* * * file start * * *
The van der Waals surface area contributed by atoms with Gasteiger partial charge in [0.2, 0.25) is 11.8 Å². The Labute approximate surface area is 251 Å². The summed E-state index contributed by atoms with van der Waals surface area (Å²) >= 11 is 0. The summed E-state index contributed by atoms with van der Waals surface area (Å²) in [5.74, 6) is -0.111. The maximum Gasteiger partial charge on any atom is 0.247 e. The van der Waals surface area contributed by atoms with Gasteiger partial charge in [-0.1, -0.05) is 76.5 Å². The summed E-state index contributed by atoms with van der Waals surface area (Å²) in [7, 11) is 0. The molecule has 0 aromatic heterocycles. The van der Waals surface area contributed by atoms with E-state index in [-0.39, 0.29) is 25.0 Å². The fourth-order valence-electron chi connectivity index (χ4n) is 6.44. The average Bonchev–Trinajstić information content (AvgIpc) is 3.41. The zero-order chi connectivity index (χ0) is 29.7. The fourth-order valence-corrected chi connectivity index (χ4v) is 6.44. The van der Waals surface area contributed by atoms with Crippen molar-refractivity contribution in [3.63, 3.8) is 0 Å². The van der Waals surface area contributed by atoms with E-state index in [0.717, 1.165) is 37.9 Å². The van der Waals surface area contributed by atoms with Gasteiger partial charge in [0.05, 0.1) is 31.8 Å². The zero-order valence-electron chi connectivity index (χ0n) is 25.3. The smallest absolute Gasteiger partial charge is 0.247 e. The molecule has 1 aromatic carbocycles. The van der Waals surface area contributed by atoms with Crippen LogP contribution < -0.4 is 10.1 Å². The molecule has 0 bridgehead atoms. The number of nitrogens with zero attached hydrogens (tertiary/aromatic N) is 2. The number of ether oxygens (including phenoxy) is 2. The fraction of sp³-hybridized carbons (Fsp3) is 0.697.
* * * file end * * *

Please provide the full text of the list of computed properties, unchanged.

The van der Waals surface area contributed by atoms with Gasteiger partial charge in [0.2, 0.25) is 11.8 Å². The Labute approximate surface area is 251 Å². The summed E-state index contributed by atoms with van der Waals surface area (Å²) >= 11 is 0. The summed E-state index contributed by atoms with van der Waals surface area (Å²) in [5.74, 6) is -0.111. The maximum Gasteiger partial charge on any atom is 0.247 e. The van der Waals surface area contributed by atoms with Gasteiger partial charge in [-0.1, -0.05) is 76.5 Å². The summed E-state index contributed by atoms with van der Waals surface area (Å²) in [7, 11) is 0. The molecule has 0 aromatic heterocycles. The van der Waals surface area contributed by atoms with E-state index in [-0.39, 0.29) is 25.0 Å². The fourth-order valence-electron chi connectivity index (χ4n) is 6.44. The average Bonchev–Trinajstić information content (AvgIpc) is 3.41. The zero-order chi connectivity index (χ0) is 29.7. The fourth-order valence-corrected chi connectivity index (χ4v) is 6.44. The van der Waals surface area contributed by atoms with Crippen molar-refractivity contribution in [3.63, 3.8) is 0 Å². The van der Waals surface area contributed by atoms with E-state index in [0.717, 1.165) is 37.9 Å². The van der Waals surface area contributed by atoms with Gasteiger partial charge in [0.05, 0.1) is 31.8 Å². The zero-order valence-electron chi connectivity index (χ0n) is 25.3. The smallest absolute Gasteiger partial charge is 0.247 e. The molecule has 1 aromatic carbocycles. The van der Waals surface area contributed by atoms with Crippen LogP contribution < -0.4 is 10.1 Å². The molecule has 0 bridgehead atoms. The number of nitrogens with zero attached hydrogens (tertiary/aromatic N) is 2. The number of ether oxygens (including phenoxy) is 2. The fraction of sp³-hybridized carbons (Fsp3) is 0.697.